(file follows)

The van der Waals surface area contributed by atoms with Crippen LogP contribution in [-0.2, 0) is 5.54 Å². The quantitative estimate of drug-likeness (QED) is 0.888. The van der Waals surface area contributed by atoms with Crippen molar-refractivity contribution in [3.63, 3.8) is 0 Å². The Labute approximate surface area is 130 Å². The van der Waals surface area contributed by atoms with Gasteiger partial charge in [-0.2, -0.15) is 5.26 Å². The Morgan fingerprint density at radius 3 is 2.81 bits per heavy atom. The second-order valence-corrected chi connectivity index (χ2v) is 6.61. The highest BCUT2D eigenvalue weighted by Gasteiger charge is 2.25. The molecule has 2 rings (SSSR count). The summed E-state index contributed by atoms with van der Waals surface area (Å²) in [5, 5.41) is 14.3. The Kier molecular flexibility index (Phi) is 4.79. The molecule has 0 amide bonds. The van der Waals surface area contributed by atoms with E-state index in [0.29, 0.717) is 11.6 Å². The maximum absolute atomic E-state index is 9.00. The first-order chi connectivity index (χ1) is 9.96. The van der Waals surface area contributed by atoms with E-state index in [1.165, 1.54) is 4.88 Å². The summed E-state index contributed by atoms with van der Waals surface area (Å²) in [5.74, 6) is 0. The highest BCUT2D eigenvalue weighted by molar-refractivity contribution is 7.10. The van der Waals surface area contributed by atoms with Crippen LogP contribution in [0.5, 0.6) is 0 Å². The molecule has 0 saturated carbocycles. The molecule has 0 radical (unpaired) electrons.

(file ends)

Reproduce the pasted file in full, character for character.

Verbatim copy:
The van der Waals surface area contributed by atoms with Crippen LogP contribution in [-0.2, 0) is 5.54 Å². The quantitative estimate of drug-likeness (QED) is 0.888. The van der Waals surface area contributed by atoms with Crippen molar-refractivity contribution in [3.63, 3.8) is 0 Å². The Labute approximate surface area is 130 Å². The van der Waals surface area contributed by atoms with Gasteiger partial charge in [-0.2, -0.15) is 5.26 Å². The Morgan fingerprint density at radius 3 is 2.81 bits per heavy atom. The second-order valence-corrected chi connectivity index (χ2v) is 6.61. The highest BCUT2D eigenvalue weighted by Gasteiger charge is 2.25. The molecule has 2 rings (SSSR count). The summed E-state index contributed by atoms with van der Waals surface area (Å²) in [5, 5.41) is 14.3. The Kier molecular flexibility index (Phi) is 4.79. The molecule has 0 amide bonds. The van der Waals surface area contributed by atoms with E-state index in [0.29, 0.717) is 11.6 Å². The maximum absolute atomic E-state index is 9.00. The first-order chi connectivity index (χ1) is 9.96. The van der Waals surface area contributed by atoms with E-state index in [1.165, 1.54) is 4.88 Å². The summed E-state index contributed by atoms with van der Waals surface area (Å²) in [5.74, 6) is 0. The highest BCUT2D eigenvalue weighted by molar-refractivity contribution is 7.10. The van der Waals surface area contributed by atoms with Crippen LogP contribution in [0.5, 0.6) is 0 Å². The molecule has 0 saturated carbocycles. The molecule has 0 radical (unpaired) electrons.